Solemnity of the Annunciation of the Lord
(Isaiah 7:10-14.8:10; Hebrews 10:4-11; Luke 1:26-38)
The Bible asserts the dignity of all persons by noting that the first humans are created in the image of God. But assuredly human dignity is raised a few notches by the mystery on which we meditate today. Jesus, our Creator whose being we reflect, becomes one of us whose life we are to emulate. We call today’s feast “The Annunciation,” but, as is done in some parts of the world, we can say that it is the Feast of the Incarnation. Today we celebrate the eternal Son of God taking flesh within the womb of the Virgin Mary.
There are myths of gods taking human form in other religions. But what makes Jesus Christ so different is, ironically, his ordinariness. Yes, being virgin-born is certainly unique, and we have marvelous accounts of his power over nature. But there are no fantastic stories of his repelling arrows and slaying armies. Even Jesus’ cures and certainly his standard operation are like those of other Jewish prophets and rabbis. Indeed, in many ways he is just like us.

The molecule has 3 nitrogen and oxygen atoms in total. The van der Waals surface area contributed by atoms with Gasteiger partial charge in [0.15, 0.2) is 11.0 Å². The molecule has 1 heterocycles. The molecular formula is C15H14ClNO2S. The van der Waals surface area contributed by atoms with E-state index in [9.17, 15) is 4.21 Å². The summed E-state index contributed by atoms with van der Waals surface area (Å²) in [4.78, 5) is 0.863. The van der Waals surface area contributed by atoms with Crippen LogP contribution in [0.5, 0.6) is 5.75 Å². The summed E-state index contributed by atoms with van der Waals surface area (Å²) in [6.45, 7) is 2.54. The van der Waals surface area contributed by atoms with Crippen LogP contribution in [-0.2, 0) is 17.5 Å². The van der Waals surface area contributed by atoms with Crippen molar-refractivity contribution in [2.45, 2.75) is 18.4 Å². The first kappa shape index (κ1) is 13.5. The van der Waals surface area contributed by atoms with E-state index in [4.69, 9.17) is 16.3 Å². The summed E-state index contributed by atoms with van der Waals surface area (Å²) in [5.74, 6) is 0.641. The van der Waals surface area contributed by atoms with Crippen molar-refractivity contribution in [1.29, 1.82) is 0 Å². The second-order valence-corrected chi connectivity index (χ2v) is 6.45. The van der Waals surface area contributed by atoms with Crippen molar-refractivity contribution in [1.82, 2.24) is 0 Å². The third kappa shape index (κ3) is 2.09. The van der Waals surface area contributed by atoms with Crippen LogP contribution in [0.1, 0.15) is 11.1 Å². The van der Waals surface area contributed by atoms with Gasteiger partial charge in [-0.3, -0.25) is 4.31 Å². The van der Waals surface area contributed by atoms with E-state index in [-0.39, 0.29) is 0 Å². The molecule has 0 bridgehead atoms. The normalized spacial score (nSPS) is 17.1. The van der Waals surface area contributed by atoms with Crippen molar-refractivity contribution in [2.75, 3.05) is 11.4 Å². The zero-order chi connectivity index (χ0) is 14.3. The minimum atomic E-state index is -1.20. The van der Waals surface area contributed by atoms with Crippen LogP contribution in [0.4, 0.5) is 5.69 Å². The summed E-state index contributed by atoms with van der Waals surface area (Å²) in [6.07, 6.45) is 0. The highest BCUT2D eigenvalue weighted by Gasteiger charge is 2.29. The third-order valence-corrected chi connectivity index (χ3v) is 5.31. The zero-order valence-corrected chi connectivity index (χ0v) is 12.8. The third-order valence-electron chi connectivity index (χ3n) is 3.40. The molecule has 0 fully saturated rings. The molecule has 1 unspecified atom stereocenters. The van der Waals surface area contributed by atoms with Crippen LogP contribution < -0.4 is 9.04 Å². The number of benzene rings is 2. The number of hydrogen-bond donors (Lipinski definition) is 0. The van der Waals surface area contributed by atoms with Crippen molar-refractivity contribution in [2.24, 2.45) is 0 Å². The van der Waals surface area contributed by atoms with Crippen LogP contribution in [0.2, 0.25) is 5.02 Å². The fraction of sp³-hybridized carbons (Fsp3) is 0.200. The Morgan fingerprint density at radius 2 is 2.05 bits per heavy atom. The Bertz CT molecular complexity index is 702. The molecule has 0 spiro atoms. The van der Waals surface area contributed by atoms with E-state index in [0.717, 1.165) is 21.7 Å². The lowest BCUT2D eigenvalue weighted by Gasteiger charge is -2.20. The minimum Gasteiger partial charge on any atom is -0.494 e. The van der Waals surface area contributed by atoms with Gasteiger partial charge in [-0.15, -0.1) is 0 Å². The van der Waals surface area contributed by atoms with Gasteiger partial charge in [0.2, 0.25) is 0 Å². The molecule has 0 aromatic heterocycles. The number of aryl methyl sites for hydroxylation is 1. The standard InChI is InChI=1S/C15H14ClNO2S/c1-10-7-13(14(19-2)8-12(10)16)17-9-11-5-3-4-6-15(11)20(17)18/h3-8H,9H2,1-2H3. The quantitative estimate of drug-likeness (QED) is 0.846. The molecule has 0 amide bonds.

It is the chain of events at the very end of his life that manifestly separates Jesus from everyone else. He surrenders himself to be humiliated, tortured, and executed even though he is innocent of any crime. Then he is raised from the dead as a validation that his self-sacrifice is neither fatalistic nor quixotic but ordained on High. It demonstrates God’s plan to elevate humans even higher than their exalted status over the rest of creation. Now we can glimpse the reason for our emulating Jesus. Doing so will lead to our sharing in his resurrection from the dead and in his eternal life.